Develop Your Speed
Math is a skill that can be practiced. Understanding why 9 times 9 is 81 is great, but if you have to draw nine sets of nine dots an a piece of paper to figure out the answer, you’re going to look like an idiot. Here is my suggestion for developing basic math skill:
- Speed Math is a flash application that will drill you in math basics and help you become faster. This is probably the most efficient and effective ways to increase your basic math speed skills. Work through this program according to my suggestions and you will be able to add, subtract, multiply, and divide small numbers as fast and accurately as a calculator. You will be building your own brain-based calculator for small numbers.
- My Suggestion: Start at the first level (Addition: Basics) and drill yourself every day or every other day for 100 repetitions (Under # Of Questions, type in 100 and then hit the Reset Level button).
- When your performance shows 7 out of 10 stars, advance to the next level.
- Your goal here is twofold: first, memorize basic math facts; and second, develop speed in remembering them.
- Thinking is not part of the goal here, this should be pure memory.
- Tux Math or a similar math speed game will also help you develop skill and will probably be more fun than Speed Math. Mix and match as you see fit. Speed math will probably look a lot better if your boss catches you playing it. Speed Math is probably a more efficient use of your time, but if motivation becomes a factor, go ahead and blast some aliens with the power of math. Both games will also develop your ability to type numbers quickly on the keyboard.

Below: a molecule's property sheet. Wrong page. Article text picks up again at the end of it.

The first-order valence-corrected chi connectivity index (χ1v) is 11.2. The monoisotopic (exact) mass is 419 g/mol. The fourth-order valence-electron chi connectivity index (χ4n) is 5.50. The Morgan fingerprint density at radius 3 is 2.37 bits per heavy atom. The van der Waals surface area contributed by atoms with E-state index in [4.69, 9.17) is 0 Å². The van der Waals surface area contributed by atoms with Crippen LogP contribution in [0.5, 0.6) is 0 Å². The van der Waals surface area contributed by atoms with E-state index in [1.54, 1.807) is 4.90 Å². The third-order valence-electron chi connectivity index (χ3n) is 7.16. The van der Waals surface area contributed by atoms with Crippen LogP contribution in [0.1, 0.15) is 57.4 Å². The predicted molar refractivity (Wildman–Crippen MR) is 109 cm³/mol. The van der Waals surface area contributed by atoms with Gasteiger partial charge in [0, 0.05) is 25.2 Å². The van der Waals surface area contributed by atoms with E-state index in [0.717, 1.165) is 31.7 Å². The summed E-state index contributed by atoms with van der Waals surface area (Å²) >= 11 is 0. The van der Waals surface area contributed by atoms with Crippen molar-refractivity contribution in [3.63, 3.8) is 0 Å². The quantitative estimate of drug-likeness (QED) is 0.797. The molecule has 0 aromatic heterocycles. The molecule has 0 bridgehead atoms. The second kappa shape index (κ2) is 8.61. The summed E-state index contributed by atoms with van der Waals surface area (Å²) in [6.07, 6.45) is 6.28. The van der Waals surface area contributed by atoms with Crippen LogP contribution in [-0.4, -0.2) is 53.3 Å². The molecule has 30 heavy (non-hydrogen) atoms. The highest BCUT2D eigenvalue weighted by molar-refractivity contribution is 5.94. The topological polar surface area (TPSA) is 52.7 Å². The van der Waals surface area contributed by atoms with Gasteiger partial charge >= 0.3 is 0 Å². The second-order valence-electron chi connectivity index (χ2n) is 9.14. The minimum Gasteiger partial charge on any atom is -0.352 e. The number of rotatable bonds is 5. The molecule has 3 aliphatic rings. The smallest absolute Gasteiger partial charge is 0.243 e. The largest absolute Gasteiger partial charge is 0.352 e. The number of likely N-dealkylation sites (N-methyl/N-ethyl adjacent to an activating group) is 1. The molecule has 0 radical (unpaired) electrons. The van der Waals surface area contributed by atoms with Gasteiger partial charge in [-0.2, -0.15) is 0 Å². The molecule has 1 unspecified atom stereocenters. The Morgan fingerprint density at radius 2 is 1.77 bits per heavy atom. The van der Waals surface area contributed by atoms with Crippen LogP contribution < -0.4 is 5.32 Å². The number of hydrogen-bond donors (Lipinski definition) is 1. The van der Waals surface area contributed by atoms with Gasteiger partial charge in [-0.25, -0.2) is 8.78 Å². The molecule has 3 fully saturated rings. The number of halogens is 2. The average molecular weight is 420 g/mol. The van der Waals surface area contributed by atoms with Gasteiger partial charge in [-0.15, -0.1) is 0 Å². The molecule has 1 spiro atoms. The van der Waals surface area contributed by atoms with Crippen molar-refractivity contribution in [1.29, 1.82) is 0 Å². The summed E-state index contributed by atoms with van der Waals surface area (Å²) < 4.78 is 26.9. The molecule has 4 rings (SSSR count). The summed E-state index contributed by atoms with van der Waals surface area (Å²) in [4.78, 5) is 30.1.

General Math Knowledge
General math knowledge beyond the basic skills may be something that you’d like to work on. Perhaps it’s been a long time since you had a math class and you’re starting to forget a lot of what you have learned. The good news is that you will learn a lot faster the second time around. There is some general conceptual knowledge to be gained in math, and flashcards may be appropriate to help you remember formulas. Putting those formulas into action, however is a skill and requires practice. Here are my suggestions for teaching or re-teaching yourself mathematics.
- Rays Arithmetic Series (8 Volume Set) taught math to generations of students in the late 1800s. Math, for the most part, has not changed since then. These books lay out a complete progressive math curriculum from counting to calculus. As they were published long ago, they are in the public domain and are therefore, free of copyright. This makes them very inexpensive. I used Ray’s Algebra in teaching 8th graders successfully, although the dated vocabulary is an issue for children. Many if not all of these books can be found for free in electronic format online, while some have been published by Mott Media. A list of books in the series can be found at Dollar Homeschool.
- Statistics For Dummies (For Dummies (Math & Science)) might be what you’re looking for if you’d like to further your math studies; especially if you ever do experiments. Statistics is a useful branch of mathematics and it’s something I wish I remembered more of from college. Here’s an example of how it might come in handy: Let’s say you are interested in two weight-lifting routines, but you don’t know which one will work better. You decide to try both of them out for a couple weeks at a time and collect data on how much you progress each day. Now, the normal thing to do would be just to compare the end result and declare a winner. The problem is, one routine may have won because of luck. Unseen random forces may have conspired to promote one routine over the other. Statistics is how scientists tell if the results of their experiments are due to luck or not (although they’re never 100% sure). Looking for statistically significant correlations can provide interesting ideas about how you can improve your life. Visit the Health Correlator for more information about this.